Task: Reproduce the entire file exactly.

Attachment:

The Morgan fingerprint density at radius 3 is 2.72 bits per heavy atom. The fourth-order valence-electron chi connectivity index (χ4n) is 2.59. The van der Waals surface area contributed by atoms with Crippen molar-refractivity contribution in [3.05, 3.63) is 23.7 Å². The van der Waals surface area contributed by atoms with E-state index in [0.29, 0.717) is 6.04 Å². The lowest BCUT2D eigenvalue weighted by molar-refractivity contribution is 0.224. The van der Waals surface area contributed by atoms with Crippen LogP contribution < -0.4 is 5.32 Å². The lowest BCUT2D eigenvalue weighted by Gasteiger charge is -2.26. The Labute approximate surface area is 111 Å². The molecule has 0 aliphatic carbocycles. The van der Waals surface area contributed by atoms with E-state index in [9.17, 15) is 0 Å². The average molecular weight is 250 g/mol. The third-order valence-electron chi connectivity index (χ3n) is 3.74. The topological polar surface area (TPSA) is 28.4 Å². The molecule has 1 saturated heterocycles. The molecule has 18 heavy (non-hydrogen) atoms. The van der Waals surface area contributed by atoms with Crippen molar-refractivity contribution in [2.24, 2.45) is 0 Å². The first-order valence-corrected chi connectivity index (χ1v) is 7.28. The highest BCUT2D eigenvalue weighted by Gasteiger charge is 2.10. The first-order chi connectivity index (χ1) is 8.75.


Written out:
The Morgan fingerprint density at radius 3 is 2.72 bits per heavy atom. The fourth-order valence-electron chi connectivity index (χ4n) is 2.59. The van der Waals surface area contributed by atoms with Crippen molar-refractivity contribution in [3.05, 3.63) is 23.7 Å². The van der Waals surface area contributed by atoms with E-state index in [0.29, 0.717) is 6.04 Å². The lowest BCUT2D eigenvalue weighted by molar-refractivity contribution is 0.224. The van der Waals surface area contributed by atoms with Crippen LogP contribution < -0.4 is 5.32 Å². The lowest BCUT2D eigenvalue weighted by Gasteiger charge is -2.26. The Labute approximate surface area is 111 Å². The molecule has 0 aliphatic carbocycles. The van der Waals surface area contributed by atoms with E-state index in [9.17, 15) is 0 Å². The average molecular weight is 250 g/mol. The third-order valence-electron chi connectivity index (χ3n) is 3.74. The topological polar surface area (TPSA) is 28.4 Å². The molecule has 1 saturated heterocycles. The molecule has 18 heavy (non-hydrogen) atoms. The van der Waals surface area contributed by atoms with Crippen molar-refractivity contribution in [2.24, 2.45) is 0 Å². The first-order valence-corrected chi connectivity index (χ1v) is 7.28. The highest BCUT2D eigenvalue weighted by Gasteiger charge is 2.10. The first-order chi connectivity index (χ1) is 8.75.